As the saying goes, Mark Cubine, vice president of marketing and enterprise systems for McLeod Software, one of the largest providers of TMS solutions for carriers and 3PLs, has “been around the block” a few times. Two decades of experience in TMS software will provide that perspective. “The pandemic had very little hangover in our industry for 3PLs and carriers,” he’s observed.
“The [TMS] issues we were dealing with going into the pandemic are pretty much the same ones coming out.” He describes it as “a volatile period” but notes that, “at the end of the day, the problems facing the industry are little changed.” He cites issues such as fuel costs, driver recruiting and retention, truck parking, driver hours of service, and the bane of every trucker’s existence: excessive detention at pickup or delivery docks. Coupled with these are pricing decisions, lane and customer analysis, and optimally managing network capacity.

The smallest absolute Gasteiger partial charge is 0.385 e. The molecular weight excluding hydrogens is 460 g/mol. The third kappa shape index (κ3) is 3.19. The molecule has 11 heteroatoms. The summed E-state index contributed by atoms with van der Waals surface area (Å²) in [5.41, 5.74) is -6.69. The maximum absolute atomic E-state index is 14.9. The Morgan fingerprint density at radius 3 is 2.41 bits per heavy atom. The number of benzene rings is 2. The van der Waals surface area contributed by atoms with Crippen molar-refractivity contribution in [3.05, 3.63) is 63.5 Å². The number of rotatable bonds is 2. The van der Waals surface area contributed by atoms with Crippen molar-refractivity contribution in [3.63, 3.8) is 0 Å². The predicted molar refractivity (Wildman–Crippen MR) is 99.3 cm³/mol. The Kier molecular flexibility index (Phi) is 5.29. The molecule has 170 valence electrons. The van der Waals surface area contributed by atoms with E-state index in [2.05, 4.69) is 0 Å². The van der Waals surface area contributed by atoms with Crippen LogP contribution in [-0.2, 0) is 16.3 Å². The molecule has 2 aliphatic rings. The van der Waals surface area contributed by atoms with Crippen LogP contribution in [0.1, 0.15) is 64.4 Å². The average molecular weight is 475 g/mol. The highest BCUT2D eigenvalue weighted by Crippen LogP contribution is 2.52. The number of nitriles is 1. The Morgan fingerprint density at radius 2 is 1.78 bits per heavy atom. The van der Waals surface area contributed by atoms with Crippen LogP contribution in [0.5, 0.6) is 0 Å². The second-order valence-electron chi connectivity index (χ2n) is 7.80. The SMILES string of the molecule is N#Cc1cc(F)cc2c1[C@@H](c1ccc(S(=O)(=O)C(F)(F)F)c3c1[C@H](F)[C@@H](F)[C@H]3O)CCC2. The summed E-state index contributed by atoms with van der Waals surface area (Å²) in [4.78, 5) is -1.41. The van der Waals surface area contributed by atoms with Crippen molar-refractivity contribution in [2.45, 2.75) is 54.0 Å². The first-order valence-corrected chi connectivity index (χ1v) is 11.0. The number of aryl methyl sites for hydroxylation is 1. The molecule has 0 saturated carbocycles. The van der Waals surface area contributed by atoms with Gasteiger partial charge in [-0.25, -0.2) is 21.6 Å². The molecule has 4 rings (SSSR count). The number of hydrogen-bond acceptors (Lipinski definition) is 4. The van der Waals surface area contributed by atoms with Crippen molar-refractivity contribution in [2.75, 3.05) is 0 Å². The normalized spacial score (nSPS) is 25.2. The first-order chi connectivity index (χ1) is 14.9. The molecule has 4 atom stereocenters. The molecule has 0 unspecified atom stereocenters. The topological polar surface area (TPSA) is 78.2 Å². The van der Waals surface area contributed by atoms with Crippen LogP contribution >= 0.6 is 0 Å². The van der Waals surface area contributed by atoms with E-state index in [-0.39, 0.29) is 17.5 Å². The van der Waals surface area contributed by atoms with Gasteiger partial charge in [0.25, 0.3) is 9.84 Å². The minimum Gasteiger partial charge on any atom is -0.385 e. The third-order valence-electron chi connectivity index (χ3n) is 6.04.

In Cubine’s view, the number one focus of any fleet-oriented TMS should be how it helps carriers and 3PLs “set up drivers for success.” It’s something “that the better carriers are being more mindful of,” he says. That requires trip-planning tools that can effectively match loads to driver availability and capability, recognize and account for the required HOS (hours-of-service) rest breaks, recommend optimal routes, create reasonable appointment windows, find the lowest-cost fuel, and identify available overnight parking and then adjust when exceptions or issues occur.